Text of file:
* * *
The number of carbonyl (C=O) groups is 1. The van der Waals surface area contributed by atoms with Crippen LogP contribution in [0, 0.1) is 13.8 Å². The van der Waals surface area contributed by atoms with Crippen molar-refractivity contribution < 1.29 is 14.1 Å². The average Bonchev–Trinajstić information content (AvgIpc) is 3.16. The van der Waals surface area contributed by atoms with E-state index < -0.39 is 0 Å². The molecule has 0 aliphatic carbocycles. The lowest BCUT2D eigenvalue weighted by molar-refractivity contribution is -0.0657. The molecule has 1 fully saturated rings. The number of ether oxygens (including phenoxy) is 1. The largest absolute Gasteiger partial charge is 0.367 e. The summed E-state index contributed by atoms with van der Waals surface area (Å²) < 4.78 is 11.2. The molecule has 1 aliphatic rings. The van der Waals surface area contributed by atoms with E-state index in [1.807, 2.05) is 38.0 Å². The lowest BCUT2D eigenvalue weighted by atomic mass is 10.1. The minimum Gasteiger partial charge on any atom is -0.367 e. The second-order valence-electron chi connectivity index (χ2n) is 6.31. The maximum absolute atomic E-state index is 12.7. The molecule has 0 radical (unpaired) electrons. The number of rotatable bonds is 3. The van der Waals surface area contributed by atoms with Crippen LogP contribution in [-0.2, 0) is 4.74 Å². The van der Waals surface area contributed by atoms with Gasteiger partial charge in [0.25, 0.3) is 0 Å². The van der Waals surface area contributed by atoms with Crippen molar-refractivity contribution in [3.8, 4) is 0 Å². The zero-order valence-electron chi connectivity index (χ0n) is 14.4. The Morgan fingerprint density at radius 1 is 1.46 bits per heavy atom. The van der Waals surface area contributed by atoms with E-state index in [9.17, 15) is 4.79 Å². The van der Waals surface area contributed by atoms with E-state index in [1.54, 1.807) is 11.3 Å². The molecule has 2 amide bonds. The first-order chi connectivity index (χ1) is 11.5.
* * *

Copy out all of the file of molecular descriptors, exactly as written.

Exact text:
The number of carbonyl (C=O) groups is 1. The van der Waals surface area contributed by atoms with Crippen LogP contribution in [0, 0.1) is 13.8 Å². The van der Waals surface area contributed by atoms with Crippen molar-refractivity contribution < 1.29 is 14.1 Å². The average Bonchev–Trinajstić information content (AvgIpc) is 3.16. The van der Waals surface area contributed by atoms with E-state index < -0.39 is 0 Å². The molecule has 0 aliphatic carbocycles. The lowest BCUT2D eigenvalue weighted by molar-refractivity contribution is -0.0657. The molecule has 1 fully saturated rings. The number of ether oxygens (including phenoxy) is 1. The largest absolute Gasteiger partial charge is 0.367 e. The summed E-state index contributed by atoms with van der Waals surface area (Å²) < 4.78 is 11.2. The molecule has 1 aliphatic rings. The van der Waals surface area contributed by atoms with E-state index in [1.807, 2.05) is 38.0 Å². The lowest BCUT2D eigenvalue weighted by atomic mass is 10.1. The minimum Gasteiger partial charge on any atom is -0.367 e. The second-order valence-electron chi connectivity index (χ2n) is 6.31. The maximum absolute atomic E-state index is 12.7. The molecule has 0 radical (unpaired) electrons. The number of rotatable bonds is 3. The van der Waals surface area contributed by atoms with Crippen LogP contribution in [-0.2, 0) is 4.74 Å². The van der Waals surface area contributed by atoms with Gasteiger partial charge in [0.25, 0.3) is 0 Å². The van der Waals surface area contributed by atoms with Crippen molar-refractivity contribution in [3.8, 4) is 0 Å². The zero-order valence-electron chi connectivity index (χ0n) is 14.4. The Morgan fingerprint density at radius 1 is 1.46 bits per heavy atom. The van der Waals surface area contributed by atoms with E-state index in [9.17, 15) is 4.79 Å². The van der Waals surface area contributed by atoms with E-state index in [1.54, 1.807) is 11.3 Å². The molecule has 2 amide bonds. The first-order chi connectivity index (χ1) is 11.5.